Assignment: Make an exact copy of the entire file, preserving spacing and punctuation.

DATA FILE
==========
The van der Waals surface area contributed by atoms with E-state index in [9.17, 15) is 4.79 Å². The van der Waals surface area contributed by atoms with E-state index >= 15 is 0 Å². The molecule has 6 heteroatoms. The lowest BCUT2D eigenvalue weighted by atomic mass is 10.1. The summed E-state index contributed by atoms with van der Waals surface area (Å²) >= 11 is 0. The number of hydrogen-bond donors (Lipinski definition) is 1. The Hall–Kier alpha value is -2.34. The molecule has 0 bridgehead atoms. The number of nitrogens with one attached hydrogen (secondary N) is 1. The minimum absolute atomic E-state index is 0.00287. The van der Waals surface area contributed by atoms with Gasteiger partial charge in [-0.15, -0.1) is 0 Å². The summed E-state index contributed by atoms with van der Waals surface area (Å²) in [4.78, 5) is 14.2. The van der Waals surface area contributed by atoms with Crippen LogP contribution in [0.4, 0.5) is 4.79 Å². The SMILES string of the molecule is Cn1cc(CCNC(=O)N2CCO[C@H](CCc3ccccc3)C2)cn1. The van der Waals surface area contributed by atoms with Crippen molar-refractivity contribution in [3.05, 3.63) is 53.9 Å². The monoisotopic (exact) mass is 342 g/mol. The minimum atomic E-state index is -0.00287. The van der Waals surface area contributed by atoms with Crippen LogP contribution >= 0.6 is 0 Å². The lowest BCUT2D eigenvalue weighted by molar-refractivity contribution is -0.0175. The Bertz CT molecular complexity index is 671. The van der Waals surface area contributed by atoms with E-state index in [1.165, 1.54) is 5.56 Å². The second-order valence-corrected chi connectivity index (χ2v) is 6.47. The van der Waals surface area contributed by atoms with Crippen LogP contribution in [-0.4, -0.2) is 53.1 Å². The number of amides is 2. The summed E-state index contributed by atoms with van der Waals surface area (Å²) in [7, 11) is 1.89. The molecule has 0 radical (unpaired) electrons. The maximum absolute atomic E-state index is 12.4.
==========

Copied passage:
The van der Waals surface area contributed by atoms with E-state index in [9.17, 15) is 4.79 Å². The van der Waals surface area contributed by atoms with E-state index >= 15 is 0 Å². The molecule has 6 heteroatoms. The lowest BCUT2D eigenvalue weighted by atomic mass is 10.1. The summed E-state index contributed by atoms with van der Waals surface area (Å²) >= 11 is 0. The number of hydrogen-bond donors (Lipinski definition) is 1. The Hall–Kier alpha value is -2.34. The molecule has 0 bridgehead atoms. The number of nitrogens with one attached hydrogen (secondary N) is 1. The minimum absolute atomic E-state index is 0.00287. The van der Waals surface area contributed by atoms with Gasteiger partial charge in [-0.15, -0.1) is 0 Å². The summed E-state index contributed by atoms with van der Waals surface area (Å²) in [4.78, 5) is 14.2. The van der Waals surface area contributed by atoms with Crippen LogP contribution in [0.4, 0.5) is 4.79 Å². The SMILES string of the molecule is Cn1cc(CCNC(=O)N2CCO[C@H](CCc3ccccc3)C2)cn1. The van der Waals surface area contributed by atoms with Crippen molar-refractivity contribution in [3.05, 3.63) is 53.9 Å². The monoisotopic (exact) mass is 342 g/mol. The minimum atomic E-state index is -0.00287. The van der Waals surface area contributed by atoms with Crippen LogP contribution >= 0.6 is 0 Å². The lowest BCUT2D eigenvalue weighted by molar-refractivity contribution is -0.0175. The Bertz CT molecular complexity index is 671. The van der Waals surface area contributed by atoms with E-state index in [1.165, 1.54) is 5.56 Å². The second-order valence-corrected chi connectivity index (χ2v) is 6.47. The van der Waals surface area contributed by atoms with Crippen LogP contribution in [-0.4, -0.2) is 53.1 Å². The number of amides is 2. The summed E-state index contributed by atoms with van der Waals surface area (Å²) in [7, 11) is 1.89. The molecule has 0 radical (unpaired) electrons. The maximum absolute atomic E-state index is 12.4.